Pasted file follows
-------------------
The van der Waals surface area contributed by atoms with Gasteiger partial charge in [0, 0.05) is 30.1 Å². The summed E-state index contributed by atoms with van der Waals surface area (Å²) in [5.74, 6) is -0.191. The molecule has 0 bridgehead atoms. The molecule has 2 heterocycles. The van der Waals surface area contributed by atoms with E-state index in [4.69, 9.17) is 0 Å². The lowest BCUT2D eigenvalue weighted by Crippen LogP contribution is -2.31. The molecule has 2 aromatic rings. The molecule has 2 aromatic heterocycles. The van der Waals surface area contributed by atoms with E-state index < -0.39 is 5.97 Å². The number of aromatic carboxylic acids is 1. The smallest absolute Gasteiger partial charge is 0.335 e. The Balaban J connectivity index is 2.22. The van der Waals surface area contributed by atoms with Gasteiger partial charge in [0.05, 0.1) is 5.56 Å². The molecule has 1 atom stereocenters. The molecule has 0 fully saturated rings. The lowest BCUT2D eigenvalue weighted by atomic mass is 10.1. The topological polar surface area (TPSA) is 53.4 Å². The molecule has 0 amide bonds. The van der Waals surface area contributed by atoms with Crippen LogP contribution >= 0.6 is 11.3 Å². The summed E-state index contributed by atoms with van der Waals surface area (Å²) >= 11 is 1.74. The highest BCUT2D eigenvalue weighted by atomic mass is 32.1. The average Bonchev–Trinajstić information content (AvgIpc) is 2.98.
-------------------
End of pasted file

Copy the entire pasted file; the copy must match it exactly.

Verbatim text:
The van der Waals surface area contributed by atoms with Gasteiger partial charge in [0, 0.05) is 30.1 Å². The summed E-state index contributed by atoms with van der Waals surface area (Å²) in [5.74, 6) is -0.191. The molecule has 0 bridgehead atoms. The molecule has 2 heterocycles. The van der Waals surface area contributed by atoms with E-state index in [4.69, 9.17) is 0 Å². The lowest BCUT2D eigenvalue weighted by Crippen LogP contribution is -2.31. The molecule has 2 aromatic rings. The molecule has 2 aromatic heterocycles. The van der Waals surface area contributed by atoms with E-state index < -0.39 is 5.97 Å². The number of aromatic carboxylic acids is 1. The smallest absolute Gasteiger partial charge is 0.335 e. The Balaban J connectivity index is 2.22. The van der Waals surface area contributed by atoms with Gasteiger partial charge in [0.05, 0.1) is 5.56 Å². The molecule has 1 atom stereocenters. The molecule has 0 fully saturated rings. The lowest BCUT2D eigenvalue weighted by atomic mass is 10.1. The topological polar surface area (TPSA) is 53.4 Å². The molecule has 0 amide bonds. The van der Waals surface area contributed by atoms with Crippen LogP contribution >= 0.6 is 11.3 Å². The summed E-state index contributed by atoms with van der Waals surface area (Å²) >= 11 is 1.74. The highest BCUT2D eigenvalue weighted by atomic mass is 32.1. The average Bonchev–Trinajstić information content (AvgIpc) is 2.98.